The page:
Minutes Mean Miles, by Jerry the Generator Guy

Most of us do not have the option of being able to live in our “bug out” location.  I have noticed that there are several common limiters for being able to quickly exit a locale;

  1. Time spent deciding on and gathering items to take.
  2. Time spent physically loading the vehicle(s).

This sort / load time issue is the same regardless of the quantity of stuff to be loaded. The same issues apply whether this is “the big one” or if the need is strictly for a local issue. The “prep” time, if done now, is a no dollar or low dollar activity.

As an example in the novel “Patriots” several hours were spent by Mike and Lisa Nelson in getting. They mentioned “We spent half a day…” and “ …should have done a practice load-up” [page 21-22 ]. Dan Fong and Tom Kennedy “took a lot longer… to pack up [than anticipated]” [ page 24 ].  The time required in these fictional instances are in my opinion reasonable and make the text more realistic. 

Several local people who were interviewed after a fire-forced evacuation stated that they spent a lot of time deciding just what to take or leave. They wished that they had made the decisions in advance.

Anyone’s thought process, in an emergency, probably isn’t working at full speed and clarity. An alternative method, which avoids random “grab and go”, that we plan to use is hereby offered.

The decision on what items will or will not be going should be made now.  These choices will be reviewed periodically.  Items that are selected to be taken are stored physically separated from other items.  Example: Which books go?  Answer: Books that are filed on certain shelves go. No sorting process will be necessary.  Every book on these specific shelves go  – Load All.  Repeat for tools, clothes,  ….  We will not spend any time looking at other candidates.  Result: The selection time at “go” is nearly zero.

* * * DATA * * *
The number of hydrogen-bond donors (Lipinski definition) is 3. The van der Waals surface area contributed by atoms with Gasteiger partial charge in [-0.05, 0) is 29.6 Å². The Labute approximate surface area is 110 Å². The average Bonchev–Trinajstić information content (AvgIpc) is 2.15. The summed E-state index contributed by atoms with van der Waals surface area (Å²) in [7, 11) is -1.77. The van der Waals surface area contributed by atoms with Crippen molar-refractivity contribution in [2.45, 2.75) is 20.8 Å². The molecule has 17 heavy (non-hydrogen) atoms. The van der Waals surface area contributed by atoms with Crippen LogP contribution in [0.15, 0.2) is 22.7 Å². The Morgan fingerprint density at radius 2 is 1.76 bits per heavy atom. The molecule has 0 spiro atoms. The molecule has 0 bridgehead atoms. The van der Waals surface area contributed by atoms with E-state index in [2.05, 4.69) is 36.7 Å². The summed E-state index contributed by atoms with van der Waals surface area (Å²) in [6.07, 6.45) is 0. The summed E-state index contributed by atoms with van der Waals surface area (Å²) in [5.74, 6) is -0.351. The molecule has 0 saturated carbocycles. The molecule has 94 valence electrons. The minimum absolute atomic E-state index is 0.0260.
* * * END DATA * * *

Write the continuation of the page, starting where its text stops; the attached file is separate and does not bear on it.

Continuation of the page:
Once the go / no-go decisions are discussed and agreed upon then you must do an actual load exercise.  This exercise is to determine if there is physical room in the vehicle to load as planned.  Expect to find areas where your plan doesn’t equal desire. You have the luxury of trying alternatives and selecting a revised load plan.  Result: The lost time at “go”, caused by load do-over, will be near zero.

I believe that this planning and verification method will result in at least two hour or more time reduction between the “go” decision and engine start. These avoided “get ready” hours mean that we are many miles already in route while others are getting started. Remember the traffic delays that were mentioned prior to Hurricane Katrina?  Those who left early had no or only minor travel delays. Avoid the hassle – do the plan and verify now.

We hope to see you at the “Troy Barter Faire”! (For those of you wondering what this means, see Chapter 14 in “Patriots”.)

JWR Adds: As I’ve noted in many of my writings, a “test load” is incredibly instructive. Any items that you’ll need at your retreat that won’t fit in your vehicles must be pre-positioned at your retreat. In many situations you may have only one, I say again, one trip Outta Dodge. There will be no going back for a second load!